We are taking an approach using a (name of research design) with a (High or Low) number of participants over a 5 hour period of time at (Name of Location).
Discuss everything related to the participants here such as age, genders, nationality, status of any type, and how people were selected, such as which sample plan was used. Discuss rationale for why method of sampling will be used and how the actual recruitment will be performed.
Discuss every type of tool, materials, or instrument used in the experiment.
Discuss a sequence of events which would allow someone to duplicate your study. Discuss the exact sequence of events. The research method should be clearly identified. For example, was it a quantitative, between-subjects, or matched-groups design.
Discuss which variables are being measured, such as the independent and dependent measure, (List the specific variables after identifying them) and how the reliability and validity of the measures will be assessed. Which type of statistical tests will be utilized in this study?
The research design will use, for the most part, a cohort design, since it deals with geographic areas, namely inner cities. It is an open cohort study using regression for several reasons. First, we can assume that populations are dynamic, but not so dynamic that we cannot draw rational conclusions from them. Secondly, we need to compare different groups in the cities we have selected: Detroit, Charlotte, NC and Irvine, CA. The fact that they are so different from one another needs to be taken into consideration.
Our research study deals with the unprecedented breakdown of Detroit in nearly every social and financial category. Our basic hypothesis is that Detroit's meltdown is caused by anomie. But since that is not possible to measure, we can deal with its effects (or causes) such as family breakdown, crime rates and school drop out rates. These are not controversial as either causes or effects of anomie (Powell, 1966). The cause/effect question is insignificant, since it exists in one way or another in Detroit and likely has for some time. Chances are, there are no causal directions ascertainable.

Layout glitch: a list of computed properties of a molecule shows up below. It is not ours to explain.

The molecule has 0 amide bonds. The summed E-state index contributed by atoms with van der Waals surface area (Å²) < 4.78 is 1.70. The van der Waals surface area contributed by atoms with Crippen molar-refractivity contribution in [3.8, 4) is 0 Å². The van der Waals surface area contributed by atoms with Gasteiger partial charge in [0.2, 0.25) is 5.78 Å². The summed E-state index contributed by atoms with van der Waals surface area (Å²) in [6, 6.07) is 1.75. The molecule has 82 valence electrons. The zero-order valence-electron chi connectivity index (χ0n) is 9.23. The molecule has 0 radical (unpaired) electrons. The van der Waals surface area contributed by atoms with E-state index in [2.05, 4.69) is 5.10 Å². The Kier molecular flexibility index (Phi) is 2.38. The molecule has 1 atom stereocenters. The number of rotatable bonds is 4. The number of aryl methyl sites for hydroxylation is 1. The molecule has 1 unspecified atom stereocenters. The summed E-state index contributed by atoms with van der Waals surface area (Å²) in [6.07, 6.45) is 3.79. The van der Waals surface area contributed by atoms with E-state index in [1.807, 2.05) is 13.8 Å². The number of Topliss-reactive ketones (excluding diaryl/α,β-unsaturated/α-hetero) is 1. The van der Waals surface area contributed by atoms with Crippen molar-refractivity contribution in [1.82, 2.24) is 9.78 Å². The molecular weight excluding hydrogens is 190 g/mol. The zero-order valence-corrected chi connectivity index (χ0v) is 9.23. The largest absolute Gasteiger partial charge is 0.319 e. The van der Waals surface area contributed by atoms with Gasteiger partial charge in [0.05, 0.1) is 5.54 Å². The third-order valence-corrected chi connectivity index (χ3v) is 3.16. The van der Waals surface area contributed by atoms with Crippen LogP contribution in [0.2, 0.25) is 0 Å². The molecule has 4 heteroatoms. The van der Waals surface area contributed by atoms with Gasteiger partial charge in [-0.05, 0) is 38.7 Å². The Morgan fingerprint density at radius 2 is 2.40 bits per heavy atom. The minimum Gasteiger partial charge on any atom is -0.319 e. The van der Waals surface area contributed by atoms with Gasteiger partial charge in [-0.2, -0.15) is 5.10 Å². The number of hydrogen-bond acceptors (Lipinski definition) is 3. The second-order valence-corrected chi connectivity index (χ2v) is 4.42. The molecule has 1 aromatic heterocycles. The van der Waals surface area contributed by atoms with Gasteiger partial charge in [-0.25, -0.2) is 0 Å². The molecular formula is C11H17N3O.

We then contrast Detroit's destruction to cities that, while smaller, are doing well. We have chosen Charlotte and Irvine because they are heavily racially mixed, so the ethic factor is not an issue. While these are smaller, they have seen some suffering. Charlotte has seen its textile industry destroyed, while Irvine dealt with foreclosures after the meltdown of 2007. Yet, these cities are now growing and doing well. Why is Detroit different? We expect to find fewer signals of anomie such as stronger families and stronger identification with the law and the legal system in general (also cf Brady, 2001).
The question is whether or not we need actual physical samples. Most of our data is readily available from city authorities online. The Census Bureau has far too many data sets for us to use efficiently. Therefore, there is a chance that we can use a simple experimental design using regression. We will use different measures of anomie with different causal variables. We can experiment with several models relative to significance.
Our variables will include education, crime, dropout rates, change in population, and most importantly, single parent households. These variables will give us a handle on the state of affairs both socially and psychologically in the three areas. Chances are that we will not actually need to speak to live human beings. ...
The expert discusses the related participants for age, gender, nationality and the status of any type. Rationale for methods of sampling are given.